Eight cities were saturated with throngs of protesters waving Tunisian flags, amid chants of “Tunisia is not for sale”. The presence of a heavy police or cannon water would not stop them. They rather pushed past the police as well as the metal barricades. Their demand was simple: Kais Saied, who had seized power about a year and a half ago, should step down. He should step down over the aggravating economic woes and the arrest of anti-government figures.
In Sfax where the largest demonstration took place, some of the unionists raised loaves of bread to signify the soaring costs of living. Others also chanted “No to removing subsidies”, “The people demand the fall of the regime,” among others.
The Tunisian economy is deteriorating such that even staple goods are disappearing from shelves. Amidst state finances facing bankruptcy, the Saied-led administration has made moves to secure an international bailout from the IMF. In the midst of these crisis, government has arrested opponents including politicians, two judges, a journalist and a senior UGTT official, Anis Kaabi. The Trades Union has described the action as a blow to union work and a violation of union rights while opponents have also accused president Saied of dragging the country back into authoritarianism.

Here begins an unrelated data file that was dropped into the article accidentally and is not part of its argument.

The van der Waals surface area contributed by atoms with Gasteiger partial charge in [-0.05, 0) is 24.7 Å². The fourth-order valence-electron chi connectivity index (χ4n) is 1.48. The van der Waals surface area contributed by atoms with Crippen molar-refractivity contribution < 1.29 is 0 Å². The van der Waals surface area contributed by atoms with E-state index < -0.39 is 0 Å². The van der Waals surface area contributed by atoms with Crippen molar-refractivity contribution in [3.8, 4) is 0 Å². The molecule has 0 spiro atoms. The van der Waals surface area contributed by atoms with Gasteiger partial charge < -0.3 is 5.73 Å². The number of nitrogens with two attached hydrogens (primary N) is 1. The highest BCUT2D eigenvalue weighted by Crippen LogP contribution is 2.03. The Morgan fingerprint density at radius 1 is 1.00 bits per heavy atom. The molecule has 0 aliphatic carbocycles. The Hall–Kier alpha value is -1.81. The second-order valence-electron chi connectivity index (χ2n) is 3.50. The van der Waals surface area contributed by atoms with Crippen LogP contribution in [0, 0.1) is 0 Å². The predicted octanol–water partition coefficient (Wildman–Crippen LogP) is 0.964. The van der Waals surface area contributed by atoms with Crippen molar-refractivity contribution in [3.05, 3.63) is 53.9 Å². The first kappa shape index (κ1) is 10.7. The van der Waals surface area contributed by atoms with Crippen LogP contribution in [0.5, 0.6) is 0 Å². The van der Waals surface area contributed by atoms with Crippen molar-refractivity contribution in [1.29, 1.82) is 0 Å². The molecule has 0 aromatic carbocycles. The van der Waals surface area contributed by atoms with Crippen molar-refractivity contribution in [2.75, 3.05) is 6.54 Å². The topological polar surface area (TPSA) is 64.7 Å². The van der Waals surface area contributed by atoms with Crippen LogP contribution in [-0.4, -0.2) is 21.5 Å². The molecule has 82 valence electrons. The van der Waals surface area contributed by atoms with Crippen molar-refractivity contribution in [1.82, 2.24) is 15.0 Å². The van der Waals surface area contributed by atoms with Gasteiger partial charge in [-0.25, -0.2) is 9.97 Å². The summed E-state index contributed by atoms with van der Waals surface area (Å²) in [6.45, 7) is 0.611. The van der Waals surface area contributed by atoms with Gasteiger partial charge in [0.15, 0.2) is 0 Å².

In addition, the UGTT workers’ federation has warned government that IMF supposed bailout could entail painful austerity measures and further plunge the country into financial and economic crisis. Meanwhile, the demands of the people have since fallen on deaf years.
18TH FEBRUARY, 2023
By Gwendolyn E. Dickens